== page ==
Rolling around in the sand, a mother seal joins her young pup frolicking on the beach at a remote wildlife reserve in Lincolnshire.
More than 1,250 pups have been delivered amongst the dunes on the remote wildlife reserve of Donna Nook - an RAF bombing range in Lincolnshire.
The 3,000 strong colony, the biggest in England, has seen its population double after the largest number of pups were born at the reserve which boasted just 220 seals in 1966.
A young seal plays with its mum on the beach at RAF Donna Nook. It has been a record year for seal pups at the site
The male and female seals, bulls and cows, spend most of their year at sea or on far-out sandbanks. They feed on fish such as cod and salmon and can dive up to seventy metres deep.
But between September and December they 'haul out' at the reserve - a 10mile stretch of pristine sand beach and dunes - to breed.
Each pup weighs about 15kgs at birth but bulk up to 40 kilos in three weeks due to a diet of three litres of mothers' milk a day.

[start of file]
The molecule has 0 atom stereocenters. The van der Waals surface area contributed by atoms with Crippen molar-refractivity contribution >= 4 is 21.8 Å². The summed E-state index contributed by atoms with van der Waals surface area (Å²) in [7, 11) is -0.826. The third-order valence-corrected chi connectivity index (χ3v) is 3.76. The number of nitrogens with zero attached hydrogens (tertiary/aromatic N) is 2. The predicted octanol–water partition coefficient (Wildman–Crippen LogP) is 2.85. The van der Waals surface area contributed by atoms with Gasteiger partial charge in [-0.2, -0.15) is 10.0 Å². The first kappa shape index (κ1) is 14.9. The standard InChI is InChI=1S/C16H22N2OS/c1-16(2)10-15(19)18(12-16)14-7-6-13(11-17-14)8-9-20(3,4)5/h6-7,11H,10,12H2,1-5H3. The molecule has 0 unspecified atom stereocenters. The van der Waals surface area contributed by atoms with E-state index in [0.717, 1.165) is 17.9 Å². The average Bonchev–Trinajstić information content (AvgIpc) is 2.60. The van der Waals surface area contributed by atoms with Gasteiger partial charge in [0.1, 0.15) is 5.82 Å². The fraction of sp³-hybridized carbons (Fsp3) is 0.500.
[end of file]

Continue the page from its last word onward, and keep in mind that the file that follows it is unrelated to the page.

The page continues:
Grey seals haul themselves onto the beach between September and December to breed
Rob Lidstone-Scott, of the Lincolnshire Wildlife Trust, counted 1,258 pups today, 330 bulls and 990 cows. The first pup of the year was born on October 23.
With more than 90 per cent of the pupping already complete staff expect to see a record 1,330 young this year.
Mr Lidstone-Scott said: 'The main reason for the increase in numbers of Donna Nook is the safety of the site.
Young seals head out to sea. They double their body weight in just three weeks after birth
'The seals have a massive area on which to breed so fewer pups get squashed by bulls and the young pups can stay further from the sea. On the Atlantic coast many fall prey to crashing waves.'
The seals are not concerned by planes and staff at RAF Donna Nook make every effort to make sure that no harm comes to any animal because of military activity.
Puppy love: Playful baby seals have their first taste of beach life in England's biggest colony | Mail Online